11 June 2018 Graphene Bolometers in Nature Nanotechnology

Artistics schematic illustration of the experimental setup

An international study reports on the development of ultra-sensitive and ultra-fast graphene bolometers Bolometers are devices used for measuring the power of incident electromagnetic radiation thru the heating of materials that exhibit a temperature-electric resistance dependence. These instruments are among the most sensitive detectors so far used for long wavelength radiation and are a key technology for thermal imaging and observational astronomy.

However, even though they are considered the best detectors so far, they still present certain drawbacks, which include their very low detection bandwidths, fragile architectures and ultra-low operation temperatures.

Thus, in order to overcome these limitations, an international team of researchers has recently published a study in which they report the fabrication of a hot-electron bolometer based on graphene. Coupled to a photonic nano-cavity, the device has proven to fully operate at thermal ranges up to room temperature and have an intrinsic bandwidth which is orders of magnitude higher than current state-of-the-art bolometers. The results of the study have been published in Nature Nanotechnology.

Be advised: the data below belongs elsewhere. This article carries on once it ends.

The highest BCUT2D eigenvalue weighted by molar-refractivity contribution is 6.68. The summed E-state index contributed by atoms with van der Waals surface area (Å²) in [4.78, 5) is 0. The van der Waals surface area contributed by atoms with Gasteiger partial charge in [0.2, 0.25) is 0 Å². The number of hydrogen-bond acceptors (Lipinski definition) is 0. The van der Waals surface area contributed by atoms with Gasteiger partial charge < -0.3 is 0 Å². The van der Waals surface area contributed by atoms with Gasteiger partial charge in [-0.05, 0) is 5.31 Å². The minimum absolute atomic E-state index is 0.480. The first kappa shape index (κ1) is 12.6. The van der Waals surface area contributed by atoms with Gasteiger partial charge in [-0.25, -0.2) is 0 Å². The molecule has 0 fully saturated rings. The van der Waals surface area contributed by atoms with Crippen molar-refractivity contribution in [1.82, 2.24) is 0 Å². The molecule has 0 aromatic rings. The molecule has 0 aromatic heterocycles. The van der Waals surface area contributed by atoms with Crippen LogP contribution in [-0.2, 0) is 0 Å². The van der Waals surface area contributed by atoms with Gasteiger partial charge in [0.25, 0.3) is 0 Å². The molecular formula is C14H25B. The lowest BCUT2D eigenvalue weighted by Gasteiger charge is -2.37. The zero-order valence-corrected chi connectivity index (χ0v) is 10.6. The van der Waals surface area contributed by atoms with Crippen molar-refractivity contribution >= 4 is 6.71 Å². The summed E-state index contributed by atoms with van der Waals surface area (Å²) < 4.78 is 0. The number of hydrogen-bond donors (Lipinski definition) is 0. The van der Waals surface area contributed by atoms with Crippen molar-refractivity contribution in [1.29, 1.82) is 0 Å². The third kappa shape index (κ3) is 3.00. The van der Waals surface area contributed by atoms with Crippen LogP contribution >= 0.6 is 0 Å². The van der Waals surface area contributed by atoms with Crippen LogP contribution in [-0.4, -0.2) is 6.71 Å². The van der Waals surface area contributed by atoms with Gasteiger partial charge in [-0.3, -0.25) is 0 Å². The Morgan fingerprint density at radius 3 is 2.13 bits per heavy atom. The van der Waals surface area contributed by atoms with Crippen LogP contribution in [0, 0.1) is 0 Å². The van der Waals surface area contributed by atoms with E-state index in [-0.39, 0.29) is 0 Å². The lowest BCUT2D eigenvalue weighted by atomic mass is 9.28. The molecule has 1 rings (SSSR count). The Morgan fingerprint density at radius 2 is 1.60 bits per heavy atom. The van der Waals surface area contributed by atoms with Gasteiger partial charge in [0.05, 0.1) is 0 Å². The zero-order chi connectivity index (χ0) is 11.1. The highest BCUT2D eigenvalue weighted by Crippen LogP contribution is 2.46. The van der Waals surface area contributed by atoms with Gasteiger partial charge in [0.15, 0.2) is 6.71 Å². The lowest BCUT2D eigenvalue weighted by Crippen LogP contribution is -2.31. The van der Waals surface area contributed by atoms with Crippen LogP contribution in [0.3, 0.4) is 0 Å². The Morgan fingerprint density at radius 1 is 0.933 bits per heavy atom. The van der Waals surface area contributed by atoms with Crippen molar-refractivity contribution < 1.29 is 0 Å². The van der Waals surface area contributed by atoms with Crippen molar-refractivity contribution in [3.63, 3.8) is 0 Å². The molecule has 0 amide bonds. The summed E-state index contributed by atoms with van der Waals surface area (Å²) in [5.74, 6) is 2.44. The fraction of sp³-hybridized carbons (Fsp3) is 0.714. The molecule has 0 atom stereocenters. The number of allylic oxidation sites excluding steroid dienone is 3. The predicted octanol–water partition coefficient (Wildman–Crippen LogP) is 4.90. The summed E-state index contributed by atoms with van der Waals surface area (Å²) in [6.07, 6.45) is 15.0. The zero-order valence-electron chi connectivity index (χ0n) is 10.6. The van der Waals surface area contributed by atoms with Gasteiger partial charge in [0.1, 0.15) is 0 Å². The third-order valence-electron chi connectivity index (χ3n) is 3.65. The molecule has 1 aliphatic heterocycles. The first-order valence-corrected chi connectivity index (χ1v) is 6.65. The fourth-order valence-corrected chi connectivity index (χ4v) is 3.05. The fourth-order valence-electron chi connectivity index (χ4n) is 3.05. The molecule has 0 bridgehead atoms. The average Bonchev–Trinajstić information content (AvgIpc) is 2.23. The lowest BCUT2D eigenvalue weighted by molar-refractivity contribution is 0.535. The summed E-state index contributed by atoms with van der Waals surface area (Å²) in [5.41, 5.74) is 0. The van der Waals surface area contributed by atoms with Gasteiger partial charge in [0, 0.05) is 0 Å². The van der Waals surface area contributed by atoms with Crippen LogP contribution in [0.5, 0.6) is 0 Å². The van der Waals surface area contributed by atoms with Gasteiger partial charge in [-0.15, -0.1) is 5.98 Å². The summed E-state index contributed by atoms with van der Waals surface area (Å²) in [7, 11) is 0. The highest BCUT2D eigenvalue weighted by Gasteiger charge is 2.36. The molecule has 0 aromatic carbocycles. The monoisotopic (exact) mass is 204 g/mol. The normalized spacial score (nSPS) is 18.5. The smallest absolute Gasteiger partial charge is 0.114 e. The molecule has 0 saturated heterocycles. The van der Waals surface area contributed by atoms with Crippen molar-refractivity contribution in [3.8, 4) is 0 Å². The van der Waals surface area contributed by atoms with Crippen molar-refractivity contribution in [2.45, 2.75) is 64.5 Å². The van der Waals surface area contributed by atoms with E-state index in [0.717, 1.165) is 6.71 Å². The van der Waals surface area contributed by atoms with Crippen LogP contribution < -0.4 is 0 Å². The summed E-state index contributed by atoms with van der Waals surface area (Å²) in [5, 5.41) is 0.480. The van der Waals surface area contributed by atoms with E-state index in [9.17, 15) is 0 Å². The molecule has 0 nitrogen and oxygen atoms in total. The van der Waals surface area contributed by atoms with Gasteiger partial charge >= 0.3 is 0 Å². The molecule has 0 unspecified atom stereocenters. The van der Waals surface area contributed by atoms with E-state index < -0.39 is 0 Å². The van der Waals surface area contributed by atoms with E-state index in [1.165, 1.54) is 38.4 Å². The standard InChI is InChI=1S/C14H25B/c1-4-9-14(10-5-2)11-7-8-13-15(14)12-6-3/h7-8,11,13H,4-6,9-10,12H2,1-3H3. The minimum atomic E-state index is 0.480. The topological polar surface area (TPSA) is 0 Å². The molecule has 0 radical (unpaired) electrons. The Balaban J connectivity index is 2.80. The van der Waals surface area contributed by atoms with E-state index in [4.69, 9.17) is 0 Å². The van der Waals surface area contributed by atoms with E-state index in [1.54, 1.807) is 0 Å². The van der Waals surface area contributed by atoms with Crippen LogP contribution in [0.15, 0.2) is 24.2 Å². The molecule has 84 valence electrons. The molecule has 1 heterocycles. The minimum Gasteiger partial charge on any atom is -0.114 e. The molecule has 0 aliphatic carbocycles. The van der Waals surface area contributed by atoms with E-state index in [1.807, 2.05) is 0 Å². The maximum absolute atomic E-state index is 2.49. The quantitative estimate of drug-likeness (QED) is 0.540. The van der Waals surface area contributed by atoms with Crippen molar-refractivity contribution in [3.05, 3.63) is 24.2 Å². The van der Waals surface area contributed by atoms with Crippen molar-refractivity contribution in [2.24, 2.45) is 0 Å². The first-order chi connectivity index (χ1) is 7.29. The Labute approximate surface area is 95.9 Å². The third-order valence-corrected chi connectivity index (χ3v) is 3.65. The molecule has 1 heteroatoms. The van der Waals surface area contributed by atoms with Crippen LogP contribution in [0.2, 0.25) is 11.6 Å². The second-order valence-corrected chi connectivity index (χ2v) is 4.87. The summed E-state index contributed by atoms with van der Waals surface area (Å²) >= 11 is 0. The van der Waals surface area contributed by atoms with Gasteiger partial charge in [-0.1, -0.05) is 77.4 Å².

The team of scientists, which includes ICFO researcher Dmitri Efetov, together with colleagues from MIT, Columbia University, and Raytheon BBN Technologies, has integrated graphene into the device because this material has proven to have the smallest electronic heat capacity know today and an extremely weak electron-phonon coupling. In this study, they describe the operational principle of the device, which is based on Johnson noise readout of the hot electrons in graphene and their critical light coupling to a photonic nano-cavity.

The results of this study prove that 2D materials, in particular graphene, are definitely a breakthrough in the sensing realm and could mean a shift in the paradigm of the thermal properties of bolometric materials since it has enabled for the first time the possibility of detecting high sensitivities and high bandwidths at the same time.

The realization of such unique device, with improved light absorption, high sensitivity, ultrafast thermal relaxation time and no limitations on its operating temperature, opens a new window for bolometers with entirely new functionalities that could radically improve thermal imaging, observational astronomy, quantum information, and quantum sensing, among others.

Back